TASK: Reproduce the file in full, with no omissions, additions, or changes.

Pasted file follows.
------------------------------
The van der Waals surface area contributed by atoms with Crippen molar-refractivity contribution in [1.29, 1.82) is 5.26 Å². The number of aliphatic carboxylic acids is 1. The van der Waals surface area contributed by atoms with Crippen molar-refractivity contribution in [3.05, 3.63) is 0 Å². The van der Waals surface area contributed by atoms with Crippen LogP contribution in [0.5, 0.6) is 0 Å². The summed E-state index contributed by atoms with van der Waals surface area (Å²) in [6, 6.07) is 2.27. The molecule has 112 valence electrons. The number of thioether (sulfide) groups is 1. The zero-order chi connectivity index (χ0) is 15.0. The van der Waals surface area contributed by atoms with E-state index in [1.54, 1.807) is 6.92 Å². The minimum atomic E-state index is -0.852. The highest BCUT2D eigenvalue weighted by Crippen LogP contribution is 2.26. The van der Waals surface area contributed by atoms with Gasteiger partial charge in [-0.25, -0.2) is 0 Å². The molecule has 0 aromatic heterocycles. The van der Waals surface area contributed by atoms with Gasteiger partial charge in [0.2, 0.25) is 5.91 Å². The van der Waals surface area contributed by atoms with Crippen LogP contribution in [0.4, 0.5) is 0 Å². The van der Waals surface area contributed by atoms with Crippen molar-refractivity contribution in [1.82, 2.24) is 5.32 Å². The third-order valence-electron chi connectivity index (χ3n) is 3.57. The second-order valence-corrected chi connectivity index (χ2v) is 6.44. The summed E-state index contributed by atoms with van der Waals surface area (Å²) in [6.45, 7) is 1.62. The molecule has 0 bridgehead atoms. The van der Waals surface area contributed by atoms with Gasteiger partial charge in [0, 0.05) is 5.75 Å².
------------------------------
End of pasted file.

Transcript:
The van der Waals surface area contributed by atoms with Crippen molar-refractivity contribution in [1.29, 1.82) is 5.26 Å². The number of aliphatic carboxylic acids is 1. The van der Waals surface area contributed by atoms with Crippen molar-refractivity contribution in [3.05, 3.63) is 0 Å². The van der Waals surface area contributed by atoms with Crippen LogP contribution in [0.5, 0.6) is 0 Å². The summed E-state index contributed by atoms with van der Waals surface area (Å²) in [6, 6.07) is 2.27. The molecule has 112 valence electrons. The number of thioether (sulfide) groups is 1. The zero-order chi connectivity index (χ0) is 15.0. The van der Waals surface area contributed by atoms with E-state index in [1.54, 1.807) is 6.92 Å². The minimum atomic E-state index is -0.852. The highest BCUT2D eigenvalue weighted by Crippen LogP contribution is 2.26. The van der Waals surface area contributed by atoms with Gasteiger partial charge in [-0.25, -0.2) is 0 Å². The molecule has 0 aromatic heterocycles. The van der Waals surface area contributed by atoms with Gasteiger partial charge in [0.2, 0.25) is 5.91 Å². The van der Waals surface area contributed by atoms with Crippen LogP contribution in [0.4, 0.5) is 0 Å². The van der Waals surface area contributed by atoms with Crippen molar-refractivity contribution in [1.82, 2.24) is 5.32 Å². The third-order valence-electron chi connectivity index (χ3n) is 3.57. The second-order valence-corrected chi connectivity index (χ2v) is 6.44. The summed E-state index contributed by atoms with van der Waals surface area (Å²) in [6.45, 7) is 1.62. The molecule has 0 bridgehead atoms. The van der Waals surface area contributed by atoms with Gasteiger partial charge in [0, 0.05) is 5.75 Å².